Taking Pill for 10 years ‘halves risk of ovarian cancer’

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  • Taking the contraceptive pill for 10 years reduces the risk of developing ovarian cancer by 45 per cent, according to new research

    Taking the contraceptive pill for 10 years reduces the risk of developing ovarian cancer by 45 per cent according to new research.

    The ongoing study involving half a million women, also found that the next best method of protection against ovarian cancer was having a baby.

    Cases of ovarian cancer were slashed by 30 per cent in women who had been pregnantandwith every extra child the risk of contracting ovarian cancer decreased.

    Women who took the contraceptive pill for one year only reduced the risk of ovarian cancer by 2.5 per cent. Women who had taken it for five years reduced their risk by 13 per cent and those using it for 10 years or more cut down their odds of getting ovarian cancer by 45 per cent, researchers at the European Prospective Investigation of Cancer (EPIC) found.

    Scientists believe that this is because both the contraceptive pill and pregnancy heavily influence the key hormones in the body thought to trigger tumours.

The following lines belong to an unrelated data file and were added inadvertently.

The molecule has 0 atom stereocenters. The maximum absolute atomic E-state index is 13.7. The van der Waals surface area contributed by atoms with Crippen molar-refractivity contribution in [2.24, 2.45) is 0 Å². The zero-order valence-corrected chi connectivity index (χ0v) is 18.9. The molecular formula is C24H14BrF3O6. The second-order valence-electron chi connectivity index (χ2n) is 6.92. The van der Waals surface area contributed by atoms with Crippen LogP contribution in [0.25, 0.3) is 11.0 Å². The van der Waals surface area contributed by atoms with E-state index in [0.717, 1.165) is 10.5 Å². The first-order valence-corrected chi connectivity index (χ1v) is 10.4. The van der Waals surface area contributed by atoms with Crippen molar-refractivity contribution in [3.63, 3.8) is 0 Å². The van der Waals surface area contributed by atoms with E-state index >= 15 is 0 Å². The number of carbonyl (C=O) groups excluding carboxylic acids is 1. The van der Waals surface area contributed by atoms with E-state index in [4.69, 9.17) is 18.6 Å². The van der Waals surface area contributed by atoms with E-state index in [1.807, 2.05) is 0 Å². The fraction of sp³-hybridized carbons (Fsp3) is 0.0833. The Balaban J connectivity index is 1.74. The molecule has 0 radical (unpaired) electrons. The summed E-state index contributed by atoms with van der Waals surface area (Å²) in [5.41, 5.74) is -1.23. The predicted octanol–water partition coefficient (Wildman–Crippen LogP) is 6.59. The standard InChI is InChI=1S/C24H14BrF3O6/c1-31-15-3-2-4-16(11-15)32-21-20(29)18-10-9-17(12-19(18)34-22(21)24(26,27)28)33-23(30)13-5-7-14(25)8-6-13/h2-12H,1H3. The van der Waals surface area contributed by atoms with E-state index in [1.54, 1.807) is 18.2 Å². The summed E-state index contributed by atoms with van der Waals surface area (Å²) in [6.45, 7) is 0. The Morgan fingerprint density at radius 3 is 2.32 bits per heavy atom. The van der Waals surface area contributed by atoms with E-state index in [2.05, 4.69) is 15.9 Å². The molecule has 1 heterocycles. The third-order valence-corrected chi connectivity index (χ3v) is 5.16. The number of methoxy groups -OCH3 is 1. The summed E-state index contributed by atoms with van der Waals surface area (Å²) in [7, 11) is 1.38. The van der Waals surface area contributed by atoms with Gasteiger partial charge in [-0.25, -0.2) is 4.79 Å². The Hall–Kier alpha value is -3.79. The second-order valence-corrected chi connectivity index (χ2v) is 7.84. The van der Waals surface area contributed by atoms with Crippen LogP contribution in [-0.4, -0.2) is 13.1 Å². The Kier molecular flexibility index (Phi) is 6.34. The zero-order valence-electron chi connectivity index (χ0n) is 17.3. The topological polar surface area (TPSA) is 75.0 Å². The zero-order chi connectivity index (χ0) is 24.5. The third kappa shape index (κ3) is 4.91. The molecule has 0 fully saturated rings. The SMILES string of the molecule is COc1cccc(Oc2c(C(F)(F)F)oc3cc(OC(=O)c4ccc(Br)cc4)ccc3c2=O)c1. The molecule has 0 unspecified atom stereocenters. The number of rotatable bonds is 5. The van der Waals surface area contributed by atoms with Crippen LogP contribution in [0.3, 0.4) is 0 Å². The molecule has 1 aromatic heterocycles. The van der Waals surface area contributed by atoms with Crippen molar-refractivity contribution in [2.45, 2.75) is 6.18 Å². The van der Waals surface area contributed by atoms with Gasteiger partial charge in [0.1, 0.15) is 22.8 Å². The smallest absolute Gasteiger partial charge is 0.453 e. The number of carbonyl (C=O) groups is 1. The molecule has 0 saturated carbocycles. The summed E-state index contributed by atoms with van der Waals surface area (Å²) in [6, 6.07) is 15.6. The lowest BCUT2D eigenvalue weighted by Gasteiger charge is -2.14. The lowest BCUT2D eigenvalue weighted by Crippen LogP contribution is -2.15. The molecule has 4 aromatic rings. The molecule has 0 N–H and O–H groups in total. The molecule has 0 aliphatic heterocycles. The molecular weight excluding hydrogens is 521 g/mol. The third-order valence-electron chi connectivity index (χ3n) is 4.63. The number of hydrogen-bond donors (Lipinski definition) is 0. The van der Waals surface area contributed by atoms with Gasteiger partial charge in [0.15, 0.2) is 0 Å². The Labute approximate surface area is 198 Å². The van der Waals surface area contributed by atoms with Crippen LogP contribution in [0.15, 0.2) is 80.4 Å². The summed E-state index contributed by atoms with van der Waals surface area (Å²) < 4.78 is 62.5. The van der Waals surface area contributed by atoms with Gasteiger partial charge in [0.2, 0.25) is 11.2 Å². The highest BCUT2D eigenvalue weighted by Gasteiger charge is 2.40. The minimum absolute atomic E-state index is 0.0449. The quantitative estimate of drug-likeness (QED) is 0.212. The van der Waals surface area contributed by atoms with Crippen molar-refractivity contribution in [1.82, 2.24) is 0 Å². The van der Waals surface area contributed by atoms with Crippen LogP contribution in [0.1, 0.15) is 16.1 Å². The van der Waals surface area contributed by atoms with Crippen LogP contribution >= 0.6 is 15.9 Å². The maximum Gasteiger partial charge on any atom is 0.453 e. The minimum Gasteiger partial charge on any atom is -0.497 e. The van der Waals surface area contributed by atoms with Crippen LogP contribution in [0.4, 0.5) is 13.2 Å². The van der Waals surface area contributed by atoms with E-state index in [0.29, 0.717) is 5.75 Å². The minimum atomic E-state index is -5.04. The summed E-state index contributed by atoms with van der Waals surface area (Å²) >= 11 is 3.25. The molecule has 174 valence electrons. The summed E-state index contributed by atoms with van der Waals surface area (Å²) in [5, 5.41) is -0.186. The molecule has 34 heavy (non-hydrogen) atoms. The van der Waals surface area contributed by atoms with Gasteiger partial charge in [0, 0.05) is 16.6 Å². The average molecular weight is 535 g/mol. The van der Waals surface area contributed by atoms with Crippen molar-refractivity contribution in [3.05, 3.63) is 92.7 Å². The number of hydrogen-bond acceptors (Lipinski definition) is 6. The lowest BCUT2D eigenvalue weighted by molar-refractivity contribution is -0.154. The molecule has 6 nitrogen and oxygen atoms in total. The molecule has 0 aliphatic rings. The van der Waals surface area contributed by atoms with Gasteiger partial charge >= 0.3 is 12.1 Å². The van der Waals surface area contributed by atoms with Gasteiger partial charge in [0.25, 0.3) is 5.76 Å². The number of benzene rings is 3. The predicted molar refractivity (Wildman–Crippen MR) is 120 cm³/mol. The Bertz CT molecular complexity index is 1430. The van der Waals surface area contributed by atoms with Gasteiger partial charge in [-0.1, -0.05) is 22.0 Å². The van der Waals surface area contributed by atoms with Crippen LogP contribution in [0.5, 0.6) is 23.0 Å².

Sara Hiom, of Cancer Research UK, explains: ‘These days it is not uncommon for women to have fewer children or none at all, women tend to be unaware that these reproductive factors have a protective effect on their risk of ovarian cancer.’

    She added: ‘Treatment for ovarian cancer is better if the disease is caught as early as possible. So all women should be aware of the signs of ovarian cancer, like pain in the lower tummy, bloating, increased tummy size, difficulty eating or feeling full.’

    However, while long term use of the contraceptive pill may offer protection from ovarian cancer, evidence also suggests it may increase the risk of breast cancer.

    Dr Richard Edmondson, women’s cancer specialist at the University of Newcastle, says: ‘To put this in context, it is estimated that if 100,000 women use the pill for 10 years or more there will be 50 more breast cancers than would have otherwise occurred, but 12 fewer ovarian cancers.’


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